Overbridge is a resort on the bank of the Suriname River. A substantive part of the original vegetation is left untouched, which gives us the opportunity to birdwatch near the lodges. On a sand field near the restaurant one often can see a Collared Plover. The forest on both sides of the road to Overbridge is a swamp forest. In the early morning, one can hear the calls of over-flying Green Ibises. In a small artificial lake nearby, one finds Least Grebes. An open swamp with dead trees offers opportunities to spot Black-necked Araçaris, Long-tailed tyrants, Green-tailed Jacamars and Yellow-tufted Woodpeckers. Overbridge is well situated for visiting the nearby savannas by Powakka and Phedra.
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Powakka is a nearby Amerindian village. The Amerindians have planted pineapples in such a way that the plantation seems part of the natural habitat. When the pineapples flower, Ruby-topaz hummingbirds and Green-tailed Goldenthroats are humming around. This is one of the best places to spot the rare Pale-bellied Mourner and the race albimarginatus of Swainssons Flycatcher. The former has become clever and does not react on playback anymore. However with al lot of patience I usually find it. The latter has not been seen for a long time. Bronzy Jacamar, Plain-crested and Rufous-crowned Elaenias are common here and the very rare Lesser Elaenia has been spotted. Amethyst Woodstar has been encountered several times. Black Manakin is very common near the cemetery of Powakka.


The type of savanna forest near Phedra is called ‘dwarf forest on white sand’. Three species of birds which are thought to be rare are actually common in this type of habitat: Bronzy Jacamar, Black Manakin and Saffron-crested Tyrant-Manakin. Spotted Puffbird has been found here and Northern Slaty Antshrike is common.


Near Zanderij and the international airport we find all different savanna habitats in a relatively small area. In the night and early morning we can see or hear Common Potoo’s, White-tailed Nightjars and Lesser Night-hawks. Here is the only place in Suriname where we can find the Eastern Meadow Lark. Crested Bobwhites are common, but difficult to see. Giant Snipe has been spotted. Black-faced Tanagers are common. Large flocks of Red-shouldered Macaws may fly over in the morning. Grassland Sparrows may be seen sitting on the fence of the airport. The nest of the Black Manakin on the photo, made here by Foek Chin Joe, is the second nest ever found of this species. The song of the Red-legged Tinamou is almost constantly heard during the morning hours. In 2007 Suriname became the last country in South America to be reached by the Burrowing Owl. Now, at least two couples are breeding near the end of the airstrip.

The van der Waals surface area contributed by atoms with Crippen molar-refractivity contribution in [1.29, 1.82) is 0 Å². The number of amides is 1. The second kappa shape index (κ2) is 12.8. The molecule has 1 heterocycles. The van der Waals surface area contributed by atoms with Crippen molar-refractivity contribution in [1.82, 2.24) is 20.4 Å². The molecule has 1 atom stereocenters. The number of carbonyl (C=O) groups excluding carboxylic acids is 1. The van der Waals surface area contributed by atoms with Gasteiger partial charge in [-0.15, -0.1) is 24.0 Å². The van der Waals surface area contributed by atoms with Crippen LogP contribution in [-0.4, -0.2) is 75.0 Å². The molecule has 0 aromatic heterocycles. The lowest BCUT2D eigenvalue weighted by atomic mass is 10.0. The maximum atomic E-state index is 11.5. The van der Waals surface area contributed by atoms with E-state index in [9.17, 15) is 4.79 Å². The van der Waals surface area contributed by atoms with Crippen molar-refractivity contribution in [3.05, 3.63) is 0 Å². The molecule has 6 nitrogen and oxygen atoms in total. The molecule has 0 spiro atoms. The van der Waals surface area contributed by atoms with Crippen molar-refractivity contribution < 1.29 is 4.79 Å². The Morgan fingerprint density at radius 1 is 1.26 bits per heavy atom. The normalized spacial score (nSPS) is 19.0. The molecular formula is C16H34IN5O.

Berlijn was the first slave-plantation, which has been given to the slaves after the emancipation of the slaves. The small village and the surrounding area are now the communal property of the descendants of the slaves. It is situated on a black-water creek. A bridge over this creek leads to a small old grave yard. From the bridge we can see a colony of Yellow-rumped and Red-rumped Caciques, together with one couple of Piratic Flycatchers and the parasitizing Giant Cowbirds. The grave yard offers a good look into the canopy. In a dead tree a couple of Paradise Jacamars is breeding. Until now we have never missed them. Often we see Black Nunbirds, Purple-throated Fruitcrows and Green-backed Trogons. Sometimes a canopy mixed species flock wiil pass. Usually we see here many interesting birds in one or two hours. After a two minute walk we will find a small and beautiful savanna. The rare Lesser Elaenia has been spotted here and in June and July we can hear the White Bellbird.
[photos ©] Pale-bellied Mourner by Candi McManiman, Female Black Manakin taken by Foek Chin Joe, and Green-tailed Jacamar by Nobuhisa Takano,

Over bridge, Suriname

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